The key, say analysts, is for operators to differentiate themselves from other players on parameters other than call charges. "Aircel could begin to actually segment the market in a way that has not been attempted till date. The market has consistently been driven just by volumes and call charges. If the company is smart, it will introduce products that are not only different but also profitable. The catch really is in building or developing the market. The effort required is phenomenal, but the rewards are comparable as well," notes Uppal.

Aircel is aware of this. It is accordingly advertising value-added services like phone banking and location-based offerings. Das has promised that the company would come up with a number of other innovative schemes and a network "devoid of congestion". In fact, TRAI's latest report on quality of service states that Aircel has the least congested network.

However, Kaushal notes that "currently, Aircel's focus is more on acquisition. A key challenge for the company will be in terms of maintaining the revenue per minute and EBITDA levels. For this, it needs to move away from acquisition to retention, and concentrate on getting high-end subscribers."

Recent developments
To ensure quick rollout of services as well as quality of service in the new circles, Aircel has opted for the outsourcing route and has tied up with specialists. It has a three-year managed services hosting agreement with Ericsson, which has end-to-end responsibility to provide Aircel with a consumer push email service, including systems integration, management, operations and maintenance. The company has also awarded a nine-year next-generation network (NGN) outsourcing contract to Wipro. Recently, Aircel implemented multiple components of the Oracle Communications Service Fulfillment Suite including Oracle Communications Service Activation, an automated platform for activation of complex services in a streamlined manner across multiple technology domains for both wireline and wireless service providers. This, Aircel expects, will help to drive its aggressive growth plans.

In order to roll out networks fast, the company plans to double its current tower portfolio. It is also open to renting or sharing of towers to save on capex. For instance, in Mumbai, for its passive infrastructure requirements, Aircel has opted for a mix of owning and renting towers. Of the over 1,000 towers the company currently has in Mumbai, 650 are shared with other operators.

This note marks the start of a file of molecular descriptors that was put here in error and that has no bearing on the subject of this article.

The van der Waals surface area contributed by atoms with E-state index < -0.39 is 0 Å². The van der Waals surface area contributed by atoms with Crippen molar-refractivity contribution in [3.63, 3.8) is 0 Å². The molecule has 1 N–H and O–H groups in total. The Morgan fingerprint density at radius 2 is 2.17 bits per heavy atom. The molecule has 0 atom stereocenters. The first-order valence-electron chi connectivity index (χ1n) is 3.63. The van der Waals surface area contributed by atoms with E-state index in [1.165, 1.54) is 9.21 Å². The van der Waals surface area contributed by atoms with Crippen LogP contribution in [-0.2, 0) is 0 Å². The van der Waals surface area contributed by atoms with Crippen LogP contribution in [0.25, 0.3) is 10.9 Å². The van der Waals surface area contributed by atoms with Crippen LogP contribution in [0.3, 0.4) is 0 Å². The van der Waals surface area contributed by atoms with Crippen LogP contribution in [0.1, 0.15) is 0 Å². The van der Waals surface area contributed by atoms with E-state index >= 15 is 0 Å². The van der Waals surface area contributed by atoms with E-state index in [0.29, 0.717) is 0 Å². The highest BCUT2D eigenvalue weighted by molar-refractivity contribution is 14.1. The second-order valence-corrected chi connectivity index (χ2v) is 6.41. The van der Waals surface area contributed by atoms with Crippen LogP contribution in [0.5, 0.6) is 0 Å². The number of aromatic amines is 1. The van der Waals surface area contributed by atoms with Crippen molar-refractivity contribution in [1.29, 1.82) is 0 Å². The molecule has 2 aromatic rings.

Compared to other operators, Aircel has shown considerable speed in tapping the opportunities arising from emerging technologies such as Wi-Max and 3G. Following the launch of Wi-Max services in Chennai in October 2006, Aircel expanded its network to cover 44 cities, serving thousands of corporate users. The company believes that this initiative will increase its revenue and check churn among existing customers owing to better quality services.

On the 3G front, the company has successfully tested the complete range of 3G services in Chennai and is ready to offer the services across the country once the spectrum auctions are dealt with. In fact, the company believes that it can get a huge leg up if it were to enter mature markets like Delhi or Mumbai with 3G rather than 2G. Clearly keen on 3G, "Aircel has kept aside a kitty to bid for spectrum at the base price of Rs 20.2 billion, despite the economic slowdown," notes Das.

The company has already launched national long distance (NLD) services and is in the process of making its foray into the international long distance segment by mid-year. Aircel has also deployed NGN technology for its NLD network.

Meanwhile, the company is reportedly in acquisition talks with Loop Mobile, which is currently managed by the Ruias of the Essar Group. Industry analysts value Loop Mobile at Rs 15-Rs 20 billion and though the company is present in just one circle (Mumbai), it is a senior player and is profitable. Loop, therefore, commands a premium, despite the legal dispute over its ownership.

According to analysts, since consolidation is the way forward in the much-fragmented Mumbai market, it makes sense for Aircel to look at Loop as an acquisition possibility, since it already has an established subscriber base in the circle. Loop would offer ready access to a high ARPU subscriber base (it reportedly has an ARPU of Rs 300 per month). The company has also recently revamped its infrastructure and is offering high-end value-added services.

With India being a significant market for the Maxis Group, accounting for more than half its total subscriber base, Aircel will continue to play a major part in the group's future plans. Given the growth path the company has been following of late, it is likely to be a strong pan-Indian operator going forward.